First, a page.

26. The device of claim 25, wherein said body and said flexible filter membrane are fused together using heat.
27. The device of claim 25, wherein said body and said flexible filter membrane comprise polyolefin, polypropylene, polytetrafluoroethylene, polyvinylchloride, or polyester.
28. A method for treating glaucoma, comprising:
(a) providing a device comprising a body defining a lumen and having first and second ends, said body having sufficient length to provide fluid communication between the anterior chamber and tear film of an eye, and said device comprising a flexible filter membrane capable of providing outflow resistance to aqueous humor and capable of flexing in response to an increase in intraocular pressure; and
(b) implanting said device in the sclera of the eye such that aqueous humor flows from the anterior chamber to the tear film of the eye.
29. A method for making a device for treating glaucoma in an eye, said method comprising using heat to fuse a body to a filter membrane to form said device, wherein said body comprises a lumen, first and second ends, and external and lumenal surfaces, said body having a length sufficient to provide fluid communication between the anterior chamber and tear film of an eye through said lumen when said device is implanted in the sclera, and wherein said filter membrane is capable of providing outflow resistance to aqueous humor flowing through said lumen.
30. The method of claim 29, wherein said body and said filter membrane comprise different materials.
31. The method of claim 30, wherein said body comprises a heat shrink material.
32. The method of claim 30, wherein said material is selected from the group consisting of polyolefin, polypropylene, polytetrafluoroethylene, polyvinylchloride, and polyester.
33. A method for reducing polypeptide clogging in a device implanted in the sclera of an eye, said method comprising administering a solution comprising particles containing a protease, a surfactant, heparin, or a combination thereof to said eye under conditions wherein polypeptides clogging said device are cleaved or removed.
34. The method of claim 33, wherein said device comprises a body defining a lumen and having first and second ends, said body having sufficient length to provide fluid communication between the anterior chamber and tear film of the eye, and said device comprising a filter membrane capable of providing outflow resistance to aqueous humor.
35. The method of claim 34, wherein said device comprises a flexible filter membrane capable of flexing in response to an increase in intraocular pressure.
36. The method of claim 35, wherein said flexible filter membrane is said filter membrane.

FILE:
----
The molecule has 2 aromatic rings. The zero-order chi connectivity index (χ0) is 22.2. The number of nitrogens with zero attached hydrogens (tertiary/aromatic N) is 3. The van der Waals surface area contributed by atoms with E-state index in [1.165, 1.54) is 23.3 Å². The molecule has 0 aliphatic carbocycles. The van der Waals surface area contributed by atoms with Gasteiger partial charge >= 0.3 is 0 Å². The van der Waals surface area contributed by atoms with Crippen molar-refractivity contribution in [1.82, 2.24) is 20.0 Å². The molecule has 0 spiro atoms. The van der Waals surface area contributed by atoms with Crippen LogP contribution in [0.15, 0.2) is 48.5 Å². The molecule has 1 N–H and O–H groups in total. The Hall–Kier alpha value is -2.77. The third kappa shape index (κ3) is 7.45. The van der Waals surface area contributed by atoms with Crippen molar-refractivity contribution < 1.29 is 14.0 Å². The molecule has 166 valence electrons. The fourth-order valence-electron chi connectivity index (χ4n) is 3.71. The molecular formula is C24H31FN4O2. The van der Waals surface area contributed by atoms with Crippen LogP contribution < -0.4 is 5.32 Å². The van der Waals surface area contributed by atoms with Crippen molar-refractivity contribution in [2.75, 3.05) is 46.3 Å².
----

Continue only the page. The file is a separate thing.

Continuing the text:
37. The method of claim 33, wherein said solution is a biocompatible solution.
38. The method of claim 33, wherein said solution is an eye drop solution.
39. The method of claim 33, wherein said particles are capable of degrading following administration to said eye.
40. The method of claim 33, wherein said particles comprise material selected from the group consisting of thermoplastic starch materials, mater-bi, polylatic acid, and poly-hydroxybutyrate-co-hydroxyvalerate.
41. The method of claim 33, wherein said protease is a papain or subtilisin protease.
42. A method for providing a patient with the ability to monitor intraocular pressure, comprising:
(a) providing a patient with a detector comprising a light source and a wavelength sensor, wherein the sclera of an eye of said patient comprises (i) a device comprising a body defining a lumen and having first and second ends and external and lumenal surfaces, said body having a length sufficient to provide fluid communication between the anterior chamber and tear film of said eye through said lumen and (ii) a flexible filter membrane capable of providing outflow resistance to aqueous humor flowing through said lumen and capable of flexing in response to an increase in intraocular pressure, wherein said flexible filter membrane comprises a pressure sensor; and
(b) instructing said patient to emit light from said detector onto said eye such that said detector is capable of detecting the wavelength of the emitted light that is reflected from said pressure sensor.
43. The method of claim 42, wherein said pressure sensor comprises photonic crystals.
44. The method of claim 43, wherein said photonic crystals are within a polymer network of a hydrogel of said flexible filter membrane.
45. The method of claim 42, wherein said light is emitted as white light.
46. The method of claim 42, wherein said detector records the wavelength of the emitted light that is reflected from said pressure sensor.
47. The method of claim 42, wherein said detector converts the detected wavelength of the emitted light that is reflected from said pressure sensor into a pressure value.